Browsing named entities in Rebellion Record: a Diary of American Events: Documents and Narratives, Volume 8. (ed. Frank Moore). You can also browse the collection for Huntersville (West Virginia, United States) or search for Huntersville (West Virginia, United States) in all documents.

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e almost all the fine houses in the South, had the appendages of negro huts — barbarism and civilization side by side. We passed through a magnificent forest of white-pine timber, such as would make the fortune of a company of enterprising Yankees, and encamped for the night at Matthews's Mills, where we found abundance of corn and hay for our horses. It was a cold, frosty night, but with our feet to big blazing fires, we slept soundly and awoke refreshed. Next morning we started for Huntersville, and during the morning burnt a rebel camp, and near the town another, and reached town at eleven o'clock. The Fourteenth Pennsylvania, Third Virginia, and a section of artillery were immediately sent on to Mill Point, to cut off the retreat of Jackson, who was at Marling Bottom; and, to prevent his being alarmed too soon, the balance of the brigade halted in this forsaken, desolate place — the saddest picture of the punishment that has overtaken the poor, deluded rebels that we have met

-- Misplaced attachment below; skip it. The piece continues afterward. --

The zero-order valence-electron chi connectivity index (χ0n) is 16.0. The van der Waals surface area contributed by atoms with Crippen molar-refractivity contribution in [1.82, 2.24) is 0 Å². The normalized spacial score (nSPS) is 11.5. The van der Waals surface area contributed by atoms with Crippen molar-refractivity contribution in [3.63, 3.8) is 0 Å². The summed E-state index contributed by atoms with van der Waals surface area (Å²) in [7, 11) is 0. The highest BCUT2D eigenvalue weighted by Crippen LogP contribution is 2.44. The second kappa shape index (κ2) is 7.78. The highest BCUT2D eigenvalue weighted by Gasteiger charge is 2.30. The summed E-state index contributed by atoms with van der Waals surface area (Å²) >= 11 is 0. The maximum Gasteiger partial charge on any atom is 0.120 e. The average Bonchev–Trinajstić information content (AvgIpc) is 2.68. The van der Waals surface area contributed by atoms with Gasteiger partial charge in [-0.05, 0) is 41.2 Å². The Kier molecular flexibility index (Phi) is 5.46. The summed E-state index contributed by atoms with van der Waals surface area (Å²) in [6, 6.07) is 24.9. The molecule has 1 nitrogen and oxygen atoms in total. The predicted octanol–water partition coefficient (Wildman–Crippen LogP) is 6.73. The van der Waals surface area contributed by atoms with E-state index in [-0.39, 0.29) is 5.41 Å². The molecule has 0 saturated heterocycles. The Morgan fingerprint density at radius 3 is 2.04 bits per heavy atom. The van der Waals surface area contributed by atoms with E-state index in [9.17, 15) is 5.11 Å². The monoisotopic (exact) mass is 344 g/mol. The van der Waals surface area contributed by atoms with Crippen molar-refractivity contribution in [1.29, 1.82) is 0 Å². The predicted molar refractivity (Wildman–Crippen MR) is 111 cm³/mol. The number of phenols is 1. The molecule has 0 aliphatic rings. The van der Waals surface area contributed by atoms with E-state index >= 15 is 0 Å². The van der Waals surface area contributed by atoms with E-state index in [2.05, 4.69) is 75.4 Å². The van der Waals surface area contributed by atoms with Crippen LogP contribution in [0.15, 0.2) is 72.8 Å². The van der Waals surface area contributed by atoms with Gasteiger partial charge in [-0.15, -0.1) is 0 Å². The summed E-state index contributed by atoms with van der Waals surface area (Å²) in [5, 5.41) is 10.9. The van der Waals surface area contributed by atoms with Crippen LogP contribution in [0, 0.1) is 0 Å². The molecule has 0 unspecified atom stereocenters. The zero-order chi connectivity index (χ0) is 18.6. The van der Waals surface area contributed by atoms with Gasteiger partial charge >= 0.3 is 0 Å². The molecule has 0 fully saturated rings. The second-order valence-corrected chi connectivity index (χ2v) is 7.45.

officers. About dark we arrived at Gatewood's, where we intercepted Mudwall Jackson's train, that was on its way from Huntersville to Warm Springs, to get out of reach of Colonel Moore. The train was guarded by two companies of Jackson's ragged chi enemy. We here learned that Early held the Back Creek valley, and that there was a force at Gatewood's, covering the Huntersville road, while it was supposed that Echols was in the direction of the White Sulphur and Rocky Gap. With the detachment and camped for the night on Dunlap's Creek, with three open roads, but supposed that the enemy held the one leading to Huntersville. A rebel column came to Callaghan's the same evening, and encamped five miles from us. Our march the next day wan open road before us, and the enemy were far in our rear. Major Gibson was sent with his battalion to blockade the Huntersville road, but found that Jackson had done it effectually, from fear of Colonel Moore; so, after the most comfortable night